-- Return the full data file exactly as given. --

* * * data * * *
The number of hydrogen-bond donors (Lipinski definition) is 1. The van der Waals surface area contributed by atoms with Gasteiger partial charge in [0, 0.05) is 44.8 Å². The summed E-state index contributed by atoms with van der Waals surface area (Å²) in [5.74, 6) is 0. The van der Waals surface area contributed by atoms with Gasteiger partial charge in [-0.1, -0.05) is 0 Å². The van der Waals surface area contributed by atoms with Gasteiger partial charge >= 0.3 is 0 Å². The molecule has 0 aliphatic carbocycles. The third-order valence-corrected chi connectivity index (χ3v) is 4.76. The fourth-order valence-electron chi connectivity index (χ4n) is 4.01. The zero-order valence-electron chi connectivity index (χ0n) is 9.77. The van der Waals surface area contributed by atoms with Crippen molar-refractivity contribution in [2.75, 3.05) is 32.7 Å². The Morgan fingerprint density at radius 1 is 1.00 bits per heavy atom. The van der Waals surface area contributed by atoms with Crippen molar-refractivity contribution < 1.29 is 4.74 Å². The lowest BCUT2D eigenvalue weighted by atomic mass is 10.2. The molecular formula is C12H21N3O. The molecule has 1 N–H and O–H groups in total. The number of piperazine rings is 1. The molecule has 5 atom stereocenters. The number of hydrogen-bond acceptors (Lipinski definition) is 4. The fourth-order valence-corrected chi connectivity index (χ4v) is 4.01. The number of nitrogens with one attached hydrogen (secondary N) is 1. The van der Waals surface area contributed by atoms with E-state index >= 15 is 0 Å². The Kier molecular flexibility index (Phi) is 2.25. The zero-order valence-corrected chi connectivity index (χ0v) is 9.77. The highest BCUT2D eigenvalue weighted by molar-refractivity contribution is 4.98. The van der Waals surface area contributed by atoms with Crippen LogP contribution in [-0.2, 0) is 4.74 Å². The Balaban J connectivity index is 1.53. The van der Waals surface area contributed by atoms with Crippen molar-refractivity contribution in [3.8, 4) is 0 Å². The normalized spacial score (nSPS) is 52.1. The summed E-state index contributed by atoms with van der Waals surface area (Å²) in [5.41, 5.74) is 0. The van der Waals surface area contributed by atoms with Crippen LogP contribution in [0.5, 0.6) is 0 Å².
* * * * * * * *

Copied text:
The number of hydrogen-bond donors (Lipinski definition) is 1. The van der Waals surface area contributed by atoms with Gasteiger partial charge in [0, 0.05) is 44.8 Å². The summed E-state index contributed by atoms with van der Waals surface area (Å²) in [5.74, 6) is 0. The van der Waals surface area contributed by atoms with Gasteiger partial charge in [-0.1, -0.05) is 0 Å². The van der Waals surface area contributed by atoms with Gasteiger partial charge >= 0.3 is 0 Å². The molecule has 0 aliphatic carbocycles. The third-order valence-corrected chi connectivity index (χ3v) is 4.76. The fourth-order valence-electron chi connectivity index (χ4n) is 4.01. The zero-order valence-electron chi connectivity index (χ0n) is 9.77. The van der Waals surface area contributed by atoms with Crippen molar-refractivity contribution in [2.75, 3.05) is 32.7 Å². The Morgan fingerprint density at radius 1 is 1.00 bits per heavy atom. The van der Waals surface area contributed by atoms with Crippen molar-refractivity contribution < 1.29 is 4.74 Å². The lowest BCUT2D eigenvalue weighted by atomic mass is 10.2. The molecular formula is C12H21N3O. The molecule has 1 N–H and O–H groups in total. The number of piperazine rings is 1. The molecule has 5 atom stereocenters. The number of hydrogen-bond acceptors (Lipinski definition) is 4. The fourth-order valence-corrected chi connectivity index (χ4v) is 4.01. The number of nitrogens with one attached hydrogen (secondary N) is 1. The van der Waals surface area contributed by atoms with E-state index >= 15 is 0 Å². The Kier molecular flexibility index (Phi) is 2.25. The zero-order valence-corrected chi connectivity index (χ0v) is 9.77. The highest BCUT2D eigenvalue weighted by molar-refractivity contribution is 4.98. The van der Waals surface area contributed by atoms with Crippen LogP contribution in [-0.2, 0) is 4.74 Å². The Balaban J connectivity index is 1.53. The van der Waals surface area contributed by atoms with Crippen molar-refractivity contribution in [3.8, 4) is 0 Å². The normalized spacial score (nSPS) is 52.1. The summed E-state index contributed by atoms with van der Waals surface area (Å²) in [5.41, 5.74) is 0. The van der Waals surface area contributed by atoms with Crippen LogP contribution in [0.5, 0.6) is 0 Å².